As the International Champions Cup prepares to debut a four-team women's tournament this summer, the soccer spectacle's organizers are already planning to make it even bigger.
Charlie Stillitano, the veteran power broker who runs the ICC, told the Inquirer and Daily News that work is underway to expand next year's tournament to 16 teams. Eight would come from the National Women's Soccer League, and eight would come from clubs worldwide whose men's teams play in the ICC.
This year's inaugural edition will feature four teams: the NWSL's North Carolina Courage, France's Lyon and Paris Saint-Germain, and England's Manchester City. There will be semifinal matches on July 27 and a final on July 29, all at Hard Rock Stadium outside Miami.
A potential Courage-Lyon clash would be quite exciting. North Carolina had the NWSL's best regular-season record last year, and leads the league again this year. Lyon just won its third straight UEFA Champions League title.
Unfortunately, scheduling constraints mean the ICC will be played while the U.S. national team is at the Tournament of Nations. That will likely deprive the Courage of stars Crystal Dunn and Samantha Mewis, among others.
But Lyon should have its big players on board, led by Norway's Ada Hegerberg, France's Amandine Henry and Germany's Dzenifer Maroszán. All are names to know for next year's World Cup.
"We thought this would be a great way to bring the women's game together here in the U.S. with the women's game in Europe and beyond," Stillitano said. "Our hope is that a few years from now we'll be looking at the women's tournament saying it's the most prestigious club team tournament in the world, and I think we have that opportunity."
The opportunity exists in part because FIFA doesn't yet have a Club World Cup for women's teams the way it does for men. Stillitano saw that hole, and moved to fill it.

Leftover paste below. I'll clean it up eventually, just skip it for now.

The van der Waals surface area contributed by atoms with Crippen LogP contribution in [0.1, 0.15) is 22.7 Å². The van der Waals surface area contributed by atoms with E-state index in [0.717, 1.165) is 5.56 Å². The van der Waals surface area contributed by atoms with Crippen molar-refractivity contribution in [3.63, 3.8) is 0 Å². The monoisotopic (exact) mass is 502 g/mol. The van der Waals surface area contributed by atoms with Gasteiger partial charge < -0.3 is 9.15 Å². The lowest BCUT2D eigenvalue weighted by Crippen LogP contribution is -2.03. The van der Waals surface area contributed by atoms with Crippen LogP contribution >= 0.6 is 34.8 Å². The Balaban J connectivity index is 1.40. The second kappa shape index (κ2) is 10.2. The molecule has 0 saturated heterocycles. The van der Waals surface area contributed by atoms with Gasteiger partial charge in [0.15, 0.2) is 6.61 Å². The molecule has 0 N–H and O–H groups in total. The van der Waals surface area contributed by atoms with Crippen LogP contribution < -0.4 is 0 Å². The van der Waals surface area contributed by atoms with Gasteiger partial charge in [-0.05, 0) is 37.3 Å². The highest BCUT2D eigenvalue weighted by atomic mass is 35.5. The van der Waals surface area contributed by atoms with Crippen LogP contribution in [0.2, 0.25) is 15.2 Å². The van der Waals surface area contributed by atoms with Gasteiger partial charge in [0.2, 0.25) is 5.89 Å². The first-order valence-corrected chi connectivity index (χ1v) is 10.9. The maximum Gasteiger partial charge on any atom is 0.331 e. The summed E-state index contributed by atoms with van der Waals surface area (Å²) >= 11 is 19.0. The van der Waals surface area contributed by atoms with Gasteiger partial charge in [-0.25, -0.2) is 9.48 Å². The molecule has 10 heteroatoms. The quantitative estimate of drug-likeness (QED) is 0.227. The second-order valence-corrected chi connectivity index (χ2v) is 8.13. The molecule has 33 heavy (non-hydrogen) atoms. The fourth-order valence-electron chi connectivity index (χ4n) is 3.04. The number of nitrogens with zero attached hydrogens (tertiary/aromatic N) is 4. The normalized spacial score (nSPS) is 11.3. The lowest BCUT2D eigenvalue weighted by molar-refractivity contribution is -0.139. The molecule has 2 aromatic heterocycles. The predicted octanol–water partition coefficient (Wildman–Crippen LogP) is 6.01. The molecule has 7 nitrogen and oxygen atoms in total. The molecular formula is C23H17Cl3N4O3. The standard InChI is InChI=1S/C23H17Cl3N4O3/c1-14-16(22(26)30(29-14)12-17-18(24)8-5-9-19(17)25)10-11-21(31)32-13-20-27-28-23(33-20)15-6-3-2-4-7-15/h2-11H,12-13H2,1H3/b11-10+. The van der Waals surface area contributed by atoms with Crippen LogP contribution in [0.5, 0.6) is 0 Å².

"It's exciting our sponsors. It's exciting the TV people around it," Stillitano said, and with some emphasis.
As for what the other foreign clubs will be, expect England's Chelsea and Mexico's Club América to be among them. Stillitano knows their executives well, as their men's teams are ICC regulars.
In fact, Chelsea's women were to be in this year's event, but withdrew because manager Emma Hayes is expecting twins later this year. Hayes spent many years coaching in America before returning to her native England to lead the Blues, so there's no lack of interest. Lyon came in to replace them.
(Why not have Lyon in from the start? It's no coincidence that the original four teams all wear Nike apparel. Nike will host a week of pre-tournament training at the company's headquarters near Portland, Ore.)
Club América is the more interesting addition. Mexico's new professional women's league just wrapped up the first season, and drew big crowds for women's teams playing under the names of their famous men's clubs.
Stillitano said there could also be a team in the field from Australia's W-League, given the growth of that country's national team and domestic league in recent years.
The biggest hurdle Stillitano faces is scheduling. While it's easy to borrow one NWSL team for a short time in the summer, taking eight is a different story — especially during a World Cup year. The winter is busy for the rest of the world, especially Europe and Australia.
Stillitano said there have been preliminary conversations with the U.S. Soccer Federation and the NWSL about making room in the schedule. The NWSL declined comment for the time being.
"We're going to try to find the optimal time when it's less burdensome on the women, and we get all the big superstars here if we can," he said.
As for venues, the ICC aims to have four. Stillitano believes Hard Rock Stadium will continue to be one, in part because Dolphins owner Stephen Ross is a major investor in the event.